Greening our increasingly dense cities | Inquirer Business

Greening our increasingly dense cities

Cities can be compact as well as “green”, with meticulous at-tention paid to every aspect of urban greening opportunities. (FRANCISCO KEMENY VIA UNSPLASH)

Cities can be compact as well as “green”, with meticulous attention paid to every aspect of urban greening opportunities. (FRANCISCO KEMENY VIA UNSPLASH)

Our towns and cities are presently facing several environmental issues which influence the well-being and livelihood of millions of Filipinos. Urban sprawl has resulted in pollution, various types of wastes, and loss of urban green space and biodiversity, particularly in highly urbanized urban centers.

With the increasing frequency and severity of climate-related hazards such as flooding and heat, urban design strategies can play an important role in reducing vulnerability, promoting health, and building resilience. In response to these hazards and urban densification, there is an urgent need to innovate sustainability for healthier, safer and more resilient towns and cities.


One solution is the compact city, which is identified as a high-density and mixed-use pattern which leaves space for nature and recreation. It includes a distinction between the city and countryside in physical appearance and land use functions.


The compact city restrains urban sprawl by intensifying activity in urban dense regions, reducing personal vehicle trips, and providing diverse services through mixed land use. These features contribute to a form of urban design that supports more sustainable living environments.

However, such compact cities that have an overall lower percentage of urban green space (USG) usually lack ecosystem services. Moreover, such cities are the most impacted by the urban heat island effect, flash floods, and other consequences from urban densification.

In order to contrast the urban heat island effect and flash floods and effectively provide ecosystem services, sufficient and high-quality USG and other greenery elements should be readily made available to urban residents. Improving public health through urban development and greenery renewal of compact cities is an important part of the sustainable development concept.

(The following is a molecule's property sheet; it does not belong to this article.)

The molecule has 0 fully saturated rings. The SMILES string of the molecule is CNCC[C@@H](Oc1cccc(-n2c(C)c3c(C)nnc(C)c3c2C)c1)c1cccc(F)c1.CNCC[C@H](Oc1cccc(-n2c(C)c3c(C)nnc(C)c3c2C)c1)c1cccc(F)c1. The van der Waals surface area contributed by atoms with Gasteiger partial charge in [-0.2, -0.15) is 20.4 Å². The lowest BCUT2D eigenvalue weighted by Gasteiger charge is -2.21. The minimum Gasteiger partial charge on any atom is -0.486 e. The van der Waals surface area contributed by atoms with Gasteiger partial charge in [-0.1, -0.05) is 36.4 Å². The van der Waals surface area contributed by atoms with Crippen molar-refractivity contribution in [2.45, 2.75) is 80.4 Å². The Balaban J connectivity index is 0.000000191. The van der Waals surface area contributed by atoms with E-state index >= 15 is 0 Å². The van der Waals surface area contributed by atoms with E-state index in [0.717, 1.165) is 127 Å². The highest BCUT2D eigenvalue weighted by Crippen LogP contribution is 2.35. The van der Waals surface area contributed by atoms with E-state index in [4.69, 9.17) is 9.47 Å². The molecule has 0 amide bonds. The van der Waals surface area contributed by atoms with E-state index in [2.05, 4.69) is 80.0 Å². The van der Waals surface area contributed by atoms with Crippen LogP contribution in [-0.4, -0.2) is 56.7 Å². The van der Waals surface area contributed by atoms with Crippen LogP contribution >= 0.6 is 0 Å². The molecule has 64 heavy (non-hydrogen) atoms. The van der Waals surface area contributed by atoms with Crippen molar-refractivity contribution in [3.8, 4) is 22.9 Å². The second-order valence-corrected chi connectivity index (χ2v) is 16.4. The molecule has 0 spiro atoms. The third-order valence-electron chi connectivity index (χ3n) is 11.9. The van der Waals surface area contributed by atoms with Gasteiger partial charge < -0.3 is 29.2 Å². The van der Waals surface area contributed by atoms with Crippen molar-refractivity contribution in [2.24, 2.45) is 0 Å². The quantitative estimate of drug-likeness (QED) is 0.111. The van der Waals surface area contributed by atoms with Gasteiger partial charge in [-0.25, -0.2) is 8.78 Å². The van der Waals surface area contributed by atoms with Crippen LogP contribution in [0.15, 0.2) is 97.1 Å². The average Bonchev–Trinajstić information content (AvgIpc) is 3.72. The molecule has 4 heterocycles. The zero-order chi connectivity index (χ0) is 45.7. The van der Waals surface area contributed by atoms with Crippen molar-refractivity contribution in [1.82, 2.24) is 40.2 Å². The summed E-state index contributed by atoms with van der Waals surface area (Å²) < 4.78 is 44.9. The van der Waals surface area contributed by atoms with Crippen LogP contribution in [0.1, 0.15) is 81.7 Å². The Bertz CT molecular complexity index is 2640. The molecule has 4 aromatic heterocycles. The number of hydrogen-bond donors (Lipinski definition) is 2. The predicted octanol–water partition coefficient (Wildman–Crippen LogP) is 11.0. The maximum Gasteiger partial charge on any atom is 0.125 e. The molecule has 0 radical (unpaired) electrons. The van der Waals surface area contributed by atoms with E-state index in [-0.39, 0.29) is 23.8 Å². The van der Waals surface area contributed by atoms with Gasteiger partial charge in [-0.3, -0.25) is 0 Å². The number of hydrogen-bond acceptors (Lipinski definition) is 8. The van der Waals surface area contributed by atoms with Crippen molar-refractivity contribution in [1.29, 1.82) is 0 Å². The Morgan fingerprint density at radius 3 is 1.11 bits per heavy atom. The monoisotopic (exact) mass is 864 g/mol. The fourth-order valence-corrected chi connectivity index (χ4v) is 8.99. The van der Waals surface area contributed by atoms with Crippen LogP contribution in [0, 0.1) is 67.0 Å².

The practice of urban green infrastructure has recently been broadened by the concept of blue-green infrastructure (BGI). However, BGI benefits are neither sufficient nor equitably distributed across our cities and urban populations.

Understanding the relationship between urban population and quality and amount of green space is vital in terms of sustainability, health, and resilience of urban areas. BGI offers a variety of social qualities that focus on accessibility, recreational use, management as well as political and financial benefits.

Urban green space can supply people’s daily need to be in contact with nature. (HTTPS://WWW.MODESHIFT.COM)

Urban green space can supply people’s daily need to be in contact with nature. (HTTPS://WWW.MODESHIFT.COM)

In ecological quality terms of BGI, the natural attributes of green space comprise of plant and animal diversity and abundance, flower density, and tree canopy cover. Good quality BGI improves quality of city life via the enhancement of their attractiveness to residents, employees, tourists, and businesses.


From a social perspective, BGI impacts on safety, social inclusion, equality, civic pride, health, education and recreation. However, the majority of whatever BGI that exists in our cities are limited in size, often excluded from the built-up matrix and separated from each other by often inhospitable development areas.

From a historical perspective, the provision of urban green space has been influenced by urban complexities and improvements in human health, wellbeing and socio-ecological interactions within urban environments. The World Health Organization recommended the availability of a minimum of 9 square meters of green space per individual. Metro Manila, however, has only 5 square meters of green space available per person.



The quantity and accessibility of UGS in our cities that promote ecosystem services, disaster resilience, mental health and wellbeing can be improved through certain interventions, including rain gardens and green roofs. But the most promising is through “road diet” – a technique whereby the number and/or width of travel lanes of the road is reduced to achieve systemic improvements such as to increase safety and the widening of sidewalks to accommodate street trees and plants. Reducing lane widths to no more than 3 meters can yield space for pocket parks.

Cities can be compact as well as “green,” with meticulous attention paid to every aspect of urban greening opportunities. Urban green space can supply people’s daily need to be in contact with nature. For urban Filipinos, street-based urban green space is likely the only source of nature-based interaction readily available within reasonable distance.

Your subscription could not be saved. Please try again.
Your subscription has been successful.

Subscribe to our daily newsletter

By providing an email address. I agree to the Terms of Use and acknowledge that I have read the Privacy Policy.

The author is a Fellow of the Philippine Institute of Environmental Planners (PIEP) and Principal Urban Planner of CONCEP Inc.

TAGS: Business, property

© Copyright 1997-2024 | All Rights Reserved

We use cookies to ensure you get the best experience on our website. By continuing, you are agreeing to our use of cookies. To find out more, please click this link.